How about taking up knitting or embroidery (I went through a phase of doing tapestry and made a lovely cushion cover lol!). Plus, we need to get you some boxed sets to watch on the telly – Buffy the Vampire Slayer got me through some horrendous months, and now Teen Mom and The Real Housewives are the highlight of my day πŸ˜‰

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    • I’ve thought a lot about you saying you only started to improve with forced rest every hour or two… I do love a schedule, so this is what I should do.

      Part of my problem is I don’t have hobbies anymore and my voice is so weak I find talking on the phone/skyping hard and that would be my first choice of alternative activity.

      But you’re exactly right- brain fried, sore throat, insomnia, headaches, blurry vision… it’s not worth it. Where has it gotten me so far? An encyclopedic knowledge of illnesses, great. I will try to build some down time into my down time. It’s actually so important! X

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  4. Go for it! πŸ™‚

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  5. Enjoy it, really really enjoy it. I’ve had to be a stickler and limit my internet usage so as to be able to work on this poetry book and I’ve also had to be regimented about allowing myself watch crap TV and relaxing in that way along with meditation. As for all the articles re getting better, don’t worry, if something big happens we will all know about it…. now go read, enjoy, and be over-indulgent! xx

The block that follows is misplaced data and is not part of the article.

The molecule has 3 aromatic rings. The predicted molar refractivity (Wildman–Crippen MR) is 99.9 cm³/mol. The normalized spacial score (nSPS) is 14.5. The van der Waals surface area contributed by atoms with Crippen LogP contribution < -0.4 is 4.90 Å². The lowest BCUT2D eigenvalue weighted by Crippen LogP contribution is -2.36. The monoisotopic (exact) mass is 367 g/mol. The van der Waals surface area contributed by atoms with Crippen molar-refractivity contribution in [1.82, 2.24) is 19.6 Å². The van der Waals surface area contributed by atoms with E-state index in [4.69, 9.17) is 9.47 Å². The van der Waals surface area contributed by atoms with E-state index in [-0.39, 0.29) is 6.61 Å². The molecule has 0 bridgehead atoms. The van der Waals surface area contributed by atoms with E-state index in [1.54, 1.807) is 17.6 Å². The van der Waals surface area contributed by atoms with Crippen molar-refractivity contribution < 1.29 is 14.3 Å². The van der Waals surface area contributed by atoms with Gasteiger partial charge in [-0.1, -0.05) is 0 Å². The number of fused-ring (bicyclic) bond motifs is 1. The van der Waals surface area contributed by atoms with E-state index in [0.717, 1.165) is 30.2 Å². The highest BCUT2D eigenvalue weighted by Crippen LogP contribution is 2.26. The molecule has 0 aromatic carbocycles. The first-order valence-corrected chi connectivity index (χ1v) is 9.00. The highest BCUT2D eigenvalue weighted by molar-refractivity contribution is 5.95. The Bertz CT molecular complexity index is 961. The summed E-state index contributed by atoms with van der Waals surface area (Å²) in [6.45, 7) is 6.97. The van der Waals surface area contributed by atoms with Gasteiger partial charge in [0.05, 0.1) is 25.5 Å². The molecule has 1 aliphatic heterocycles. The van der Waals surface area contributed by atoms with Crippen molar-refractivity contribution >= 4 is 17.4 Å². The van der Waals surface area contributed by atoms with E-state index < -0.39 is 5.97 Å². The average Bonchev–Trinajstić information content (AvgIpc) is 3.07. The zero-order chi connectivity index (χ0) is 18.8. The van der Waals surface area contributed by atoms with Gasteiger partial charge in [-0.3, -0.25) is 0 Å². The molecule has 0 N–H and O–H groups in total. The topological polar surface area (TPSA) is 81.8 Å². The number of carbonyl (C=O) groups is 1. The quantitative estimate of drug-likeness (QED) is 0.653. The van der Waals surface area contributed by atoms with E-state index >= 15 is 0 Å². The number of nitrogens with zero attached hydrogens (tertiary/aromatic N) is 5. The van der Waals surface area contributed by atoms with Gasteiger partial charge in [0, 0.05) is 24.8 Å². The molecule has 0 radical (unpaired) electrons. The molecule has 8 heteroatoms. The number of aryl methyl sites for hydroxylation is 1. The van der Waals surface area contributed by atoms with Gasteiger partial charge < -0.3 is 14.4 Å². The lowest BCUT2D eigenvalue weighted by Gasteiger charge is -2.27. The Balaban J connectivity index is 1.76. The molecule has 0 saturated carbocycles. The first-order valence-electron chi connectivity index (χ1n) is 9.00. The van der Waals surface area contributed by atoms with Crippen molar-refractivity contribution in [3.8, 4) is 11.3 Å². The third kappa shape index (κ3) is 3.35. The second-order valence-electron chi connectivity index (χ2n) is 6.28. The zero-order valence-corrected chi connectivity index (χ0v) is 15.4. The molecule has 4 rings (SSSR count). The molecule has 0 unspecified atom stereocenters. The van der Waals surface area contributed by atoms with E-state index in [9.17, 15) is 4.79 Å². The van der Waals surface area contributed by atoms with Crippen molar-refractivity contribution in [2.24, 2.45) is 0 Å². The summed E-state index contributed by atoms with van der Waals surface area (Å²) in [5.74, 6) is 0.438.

Liked by 1 person

  6. Hayley-eszti says:

    Good luck! I think we all have an internet addiction these days, I went internet free for 3 days earlier this year and it felt great! It only happened because I was too ill to even look at my screen but every cloud has a silver lining and all that!

    Xx Hayley-Eszti

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    • Oh H-E, I’m sorry you were so ill you couldn’t look at a screen, but thank god it only lasted three days at that severity. I’d love to unplug completely for a week. Are you old enough to remember days without computers and phones? What did we do? πŸ˜‰

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  7. Claire says:

    I really relate to this, and all the comments! It’s all about balance, but that’s so hard to achieve! I always end up spending so long reading blog posts, researching ‘cures’ and writing my own blog articles. It takes me forever because I work so slowly, and I never feel ‘finished’ – I always want to keep going, keep doing more. But I need to remember that:
    *Connecting with other ‘spoonies’ is important. Spending most of your day doing so is not.